Under the weight of history, Babitz is often reduced to the role of a muse rather than being seen as an accomplished and important literary figure in her own right. As the American novelist, Matthew Spektor, put it in the introduction to Slow Days, Fast Company, “A party girl spattered with genius instead of (this distinction seems important) an actual genius who just happened to, y’know, like to party.”
In 1963 she posed naked, engaged in a game of chess with a (clothed) Marcel Duchamp, for Julian Wasser’s photograph Duchamp Playing Chess with a Nude. She agreed to appear in the picture as a reprisal against her married lover, who was the curator of Duchamp’s retrospective at the Pasadena Art Museum and had refused her an invitation to the opening night. There’s something prescient about this much-reproduced image of young Babitz: sensual and exposed whilst engaging in a cerebral pursuit with a canonised man.
She came of age coveting the stick-thin androgyny of Twiggy but, as much as she fought against her natural propensity for curves (“The world wasn’t all power struggles between me and pasta”), she eventually made peace with her body. “For the first time in my life I began to deep-down know that even though I was not ever going to be as thin as George Harrison, it was going to be alright.” In fact, a defining image of her, which appeared on the cover of Eve’s Hollywood, is a black and white portrait by Annie Leibovitz, in which Babitz poses defiantly and triumphantly in a black bra with a showgirl feather boa draped around her shoulders.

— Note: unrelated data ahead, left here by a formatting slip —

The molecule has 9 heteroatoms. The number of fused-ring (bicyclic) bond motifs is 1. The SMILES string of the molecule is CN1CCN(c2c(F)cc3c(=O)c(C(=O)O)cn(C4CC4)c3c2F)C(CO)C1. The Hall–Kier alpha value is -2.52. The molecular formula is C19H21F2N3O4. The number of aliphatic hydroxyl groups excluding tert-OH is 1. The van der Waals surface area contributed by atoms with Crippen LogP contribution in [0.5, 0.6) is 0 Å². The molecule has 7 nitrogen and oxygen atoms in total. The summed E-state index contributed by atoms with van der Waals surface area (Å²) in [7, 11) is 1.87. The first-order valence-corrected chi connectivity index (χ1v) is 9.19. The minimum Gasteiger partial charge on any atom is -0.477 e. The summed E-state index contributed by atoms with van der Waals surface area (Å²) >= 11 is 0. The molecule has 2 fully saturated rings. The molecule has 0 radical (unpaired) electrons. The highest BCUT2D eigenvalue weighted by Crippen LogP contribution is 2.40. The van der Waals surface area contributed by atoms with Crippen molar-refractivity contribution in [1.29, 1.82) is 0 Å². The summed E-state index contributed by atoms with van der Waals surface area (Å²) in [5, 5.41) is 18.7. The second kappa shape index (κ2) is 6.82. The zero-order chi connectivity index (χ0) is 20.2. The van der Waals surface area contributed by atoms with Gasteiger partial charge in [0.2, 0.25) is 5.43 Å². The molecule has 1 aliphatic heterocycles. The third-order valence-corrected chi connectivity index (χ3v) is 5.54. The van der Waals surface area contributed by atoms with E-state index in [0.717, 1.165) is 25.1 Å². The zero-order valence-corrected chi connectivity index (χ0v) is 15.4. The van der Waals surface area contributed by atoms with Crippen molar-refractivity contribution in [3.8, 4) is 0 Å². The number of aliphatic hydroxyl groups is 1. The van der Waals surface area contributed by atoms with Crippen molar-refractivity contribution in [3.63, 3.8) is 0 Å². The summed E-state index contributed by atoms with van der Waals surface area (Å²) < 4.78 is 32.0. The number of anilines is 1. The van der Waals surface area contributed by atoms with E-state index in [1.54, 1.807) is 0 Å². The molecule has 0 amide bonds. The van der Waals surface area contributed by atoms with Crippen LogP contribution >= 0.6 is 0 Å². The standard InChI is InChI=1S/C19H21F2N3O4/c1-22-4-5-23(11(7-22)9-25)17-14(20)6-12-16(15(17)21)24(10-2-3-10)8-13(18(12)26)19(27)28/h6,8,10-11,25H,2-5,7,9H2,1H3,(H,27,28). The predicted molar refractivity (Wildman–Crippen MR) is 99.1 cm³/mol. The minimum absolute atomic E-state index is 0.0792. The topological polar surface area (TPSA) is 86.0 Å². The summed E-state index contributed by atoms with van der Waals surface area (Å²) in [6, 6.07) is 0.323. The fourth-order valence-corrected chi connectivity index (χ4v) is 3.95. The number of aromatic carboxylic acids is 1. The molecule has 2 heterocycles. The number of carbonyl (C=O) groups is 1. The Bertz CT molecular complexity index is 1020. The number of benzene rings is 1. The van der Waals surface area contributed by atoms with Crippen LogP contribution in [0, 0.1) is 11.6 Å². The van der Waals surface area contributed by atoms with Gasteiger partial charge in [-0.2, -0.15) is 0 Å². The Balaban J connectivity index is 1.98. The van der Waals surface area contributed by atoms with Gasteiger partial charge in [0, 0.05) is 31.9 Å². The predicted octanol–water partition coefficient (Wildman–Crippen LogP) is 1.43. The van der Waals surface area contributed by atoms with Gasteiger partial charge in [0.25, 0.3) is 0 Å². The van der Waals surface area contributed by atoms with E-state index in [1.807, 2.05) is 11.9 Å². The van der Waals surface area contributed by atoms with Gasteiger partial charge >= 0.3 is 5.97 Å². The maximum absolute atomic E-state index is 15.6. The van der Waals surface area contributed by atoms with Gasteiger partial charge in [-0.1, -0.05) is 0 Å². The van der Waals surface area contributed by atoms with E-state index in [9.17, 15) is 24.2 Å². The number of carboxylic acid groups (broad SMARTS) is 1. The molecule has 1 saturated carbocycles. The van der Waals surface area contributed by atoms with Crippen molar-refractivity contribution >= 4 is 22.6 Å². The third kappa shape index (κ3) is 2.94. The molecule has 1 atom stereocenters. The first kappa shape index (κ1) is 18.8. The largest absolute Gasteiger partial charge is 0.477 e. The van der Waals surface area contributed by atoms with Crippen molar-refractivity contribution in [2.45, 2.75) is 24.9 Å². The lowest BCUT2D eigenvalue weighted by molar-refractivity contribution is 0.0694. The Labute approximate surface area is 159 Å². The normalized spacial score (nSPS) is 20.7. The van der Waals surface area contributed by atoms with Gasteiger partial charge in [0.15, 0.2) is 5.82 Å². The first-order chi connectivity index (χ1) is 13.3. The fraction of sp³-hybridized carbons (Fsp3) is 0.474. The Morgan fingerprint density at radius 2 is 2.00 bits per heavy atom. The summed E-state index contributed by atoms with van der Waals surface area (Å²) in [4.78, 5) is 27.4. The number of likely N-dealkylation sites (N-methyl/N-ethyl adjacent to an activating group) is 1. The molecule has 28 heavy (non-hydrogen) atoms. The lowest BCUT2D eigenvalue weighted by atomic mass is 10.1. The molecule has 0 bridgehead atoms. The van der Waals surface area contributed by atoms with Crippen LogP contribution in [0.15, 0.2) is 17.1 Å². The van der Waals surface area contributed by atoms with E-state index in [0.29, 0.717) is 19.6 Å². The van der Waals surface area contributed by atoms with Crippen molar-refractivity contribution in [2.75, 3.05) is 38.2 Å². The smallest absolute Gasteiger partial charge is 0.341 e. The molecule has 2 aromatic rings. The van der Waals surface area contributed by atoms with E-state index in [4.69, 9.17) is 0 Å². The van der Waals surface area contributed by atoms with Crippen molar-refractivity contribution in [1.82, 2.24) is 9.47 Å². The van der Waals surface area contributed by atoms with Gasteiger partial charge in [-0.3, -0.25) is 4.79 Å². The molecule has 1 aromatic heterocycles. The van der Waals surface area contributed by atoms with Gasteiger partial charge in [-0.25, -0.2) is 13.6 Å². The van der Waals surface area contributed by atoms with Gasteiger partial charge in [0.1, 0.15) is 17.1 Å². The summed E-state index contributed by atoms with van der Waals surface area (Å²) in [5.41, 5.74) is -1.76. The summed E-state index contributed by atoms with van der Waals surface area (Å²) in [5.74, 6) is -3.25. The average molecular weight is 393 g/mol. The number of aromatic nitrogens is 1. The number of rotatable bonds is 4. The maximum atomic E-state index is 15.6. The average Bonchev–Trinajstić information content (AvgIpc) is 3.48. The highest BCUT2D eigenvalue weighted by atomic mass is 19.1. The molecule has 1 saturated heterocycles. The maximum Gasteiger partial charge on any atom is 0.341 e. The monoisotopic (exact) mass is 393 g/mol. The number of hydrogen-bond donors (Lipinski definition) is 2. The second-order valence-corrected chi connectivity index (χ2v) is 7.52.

“I looked like Brigitte Bardot and I was Igor Stravinsky’s goddaughter,” she once wrote of her teenage self. Her Hollywood High school yearbook photo – the blonde hair and kohl-pencilled eyes – does have a look of young Bardot. But the enduring pictures of Eve Babitz depict her as a young woman with a dark 1960s beatnik bob and then, as the times changed, a paragon of 70s west coast bohemianism – her face framed by a shaggy fringe, sheltered from the Californian sun by a large-brimmed sunhat, or leaning casually against the shoulder of Jim Morrison.
She’s an AnOther Woman Because...
There’s a quality of nostalgia to her writing due to the way she so vividly evokes a sense of bygone time and place, but don’t be fooled: Eve Babitz’s books are thoroughly modern. She was promiscuous yet not at all passive, and she wrote unabashedly and unapologetically about sex. Only on occasion does she allow herself, as an interesting experiment, to be lulled into faux-submission by a lover. In Slow Days, Fast Company she confesses, “He treated me with a chivalrous masculine know-how that I sopped up like a person who’d never heard how chivalry was just another nefarious masculine scheme to keep women in their place.”
Babitz’s acerbic wit and innate aversion to dullness also make her AnOther Woman. “I’ve often noticed that there is a moment when a man develops enough confidence and ease in a relationship to bore you to death,” she complained in Slow Days, Fast Company. She lived as she wrote, divining the wry humour and searing human truths in every situation.
There’s an irresistibly conspiratorial tone to her writing, as if you’re sat in a dimly lit bar with an adored friend, utterly enthralled by the compelling tales she’s sharing with you. You get the sense that she’d make a wonderful ally – her books attest to her love of women who refuse to behave. “I would be happy with just the sunsets of Los Angeles and forget the finding the someone I didn’t mind,” she wrote in Slow Days, Fast Company. “I had a collection of lovers to keep me warm and my friendships with women, who always fascinated me by their wit, bravery, and resourcefulness, and who never told you the same story twice.”
Sex & Rage by Eve Babitz is re-released July 27, 2018, published by Canongate.